In order to construct the test statistic let where is a square root of , are the empirical covariance and mean of the sample , respectively, is the integer part of , and is the transpose of .
The CUSUM test statistic we will consider is given by where
Assumption 1. The sequence of matrices is bounded and satisfies
Assumption 2. There exists such that , where denotes the Euclidian norm of .
3. Limiting Distribution of under the Null
Theorem 3.1. Suppose that Assumptions 1 and 2 hold. Then, under ,
denotes the convergence in distribution and is a multivariate Brownian Bridge with independent components.
Moreover, the cumulative distribution function of is given by
To prove Theorem 3.1 we will establish first a functional central limit theorem for random sequences with time varying covariance. Such a theorem is of independent interest. Let be the space of random functions that are right-continuous and have left limits, endowed with the Skorohod topology. For a given , let be the product space. The weak convergence of a sequence of random elements in to a random element in will be denoted by .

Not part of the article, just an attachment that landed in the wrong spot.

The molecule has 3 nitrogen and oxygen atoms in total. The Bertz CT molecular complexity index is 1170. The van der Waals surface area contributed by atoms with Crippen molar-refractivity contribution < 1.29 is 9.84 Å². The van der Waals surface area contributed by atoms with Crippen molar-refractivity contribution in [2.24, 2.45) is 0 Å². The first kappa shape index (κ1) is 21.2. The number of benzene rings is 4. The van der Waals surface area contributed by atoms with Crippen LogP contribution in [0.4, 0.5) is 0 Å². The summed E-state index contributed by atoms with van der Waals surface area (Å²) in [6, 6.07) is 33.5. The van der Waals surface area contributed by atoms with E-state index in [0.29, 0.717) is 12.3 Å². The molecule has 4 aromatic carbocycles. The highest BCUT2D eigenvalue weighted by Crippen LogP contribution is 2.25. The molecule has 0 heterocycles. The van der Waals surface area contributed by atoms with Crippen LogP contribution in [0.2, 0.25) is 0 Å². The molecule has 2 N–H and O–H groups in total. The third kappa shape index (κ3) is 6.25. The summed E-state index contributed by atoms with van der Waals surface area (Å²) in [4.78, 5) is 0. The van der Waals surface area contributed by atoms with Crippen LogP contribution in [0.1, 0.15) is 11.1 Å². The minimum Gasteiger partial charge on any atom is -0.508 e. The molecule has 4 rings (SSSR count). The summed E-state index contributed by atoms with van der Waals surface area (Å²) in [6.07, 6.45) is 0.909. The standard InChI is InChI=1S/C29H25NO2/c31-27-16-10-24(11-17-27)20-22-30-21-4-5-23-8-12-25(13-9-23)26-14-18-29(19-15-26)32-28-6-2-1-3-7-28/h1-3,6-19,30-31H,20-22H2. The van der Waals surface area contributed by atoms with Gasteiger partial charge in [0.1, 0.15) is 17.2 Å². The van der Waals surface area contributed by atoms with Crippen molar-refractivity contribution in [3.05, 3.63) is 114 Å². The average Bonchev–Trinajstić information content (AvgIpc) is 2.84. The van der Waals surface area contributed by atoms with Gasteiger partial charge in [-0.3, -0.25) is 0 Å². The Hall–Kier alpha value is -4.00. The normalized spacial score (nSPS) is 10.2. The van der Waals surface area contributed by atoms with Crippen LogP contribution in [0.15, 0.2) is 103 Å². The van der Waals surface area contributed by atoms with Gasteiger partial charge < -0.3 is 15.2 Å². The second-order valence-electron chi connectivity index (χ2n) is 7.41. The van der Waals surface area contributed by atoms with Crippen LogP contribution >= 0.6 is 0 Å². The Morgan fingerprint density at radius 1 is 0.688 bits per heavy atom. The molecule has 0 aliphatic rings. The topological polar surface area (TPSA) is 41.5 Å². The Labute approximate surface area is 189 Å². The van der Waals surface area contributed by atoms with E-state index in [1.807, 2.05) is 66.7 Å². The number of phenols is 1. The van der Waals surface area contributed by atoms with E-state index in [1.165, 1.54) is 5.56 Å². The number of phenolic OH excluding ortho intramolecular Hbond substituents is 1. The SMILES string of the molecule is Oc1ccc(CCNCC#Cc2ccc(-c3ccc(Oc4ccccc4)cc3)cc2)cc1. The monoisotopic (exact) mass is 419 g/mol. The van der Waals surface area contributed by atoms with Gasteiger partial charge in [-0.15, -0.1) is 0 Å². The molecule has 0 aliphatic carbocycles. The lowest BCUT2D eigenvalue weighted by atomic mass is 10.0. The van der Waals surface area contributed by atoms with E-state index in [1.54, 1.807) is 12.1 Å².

For two random vectors and means that has the same distribution as .
Consider an i.i.d. sequence of random vectors such that and var. Let satisfy (2.5) and set where is a square root of . Many functional central limit theorems were established for covariance stationary random sequences, see Boutahar  and the references therein. Note that the sequence we consider here is not covariance stationary.
There are two sufficient conditions to prove that (see Billingsley  and Iglehart ), namely,(i)the finite-dimensional distributions of converge to the finite-dimensional distributions of ,(ii) is tight for all , if .
Proof. Write , the -th entry of the matrix . To prove that the finite-dimensional distributions of converge to those of it is sufficient to show that for all integer , for all , and for all , ,
Denote by the characteristic function of and by a generic positive constant, not necessarily the same at each occurrence. We have
Since is an i.i.d. sequence of random vectors we have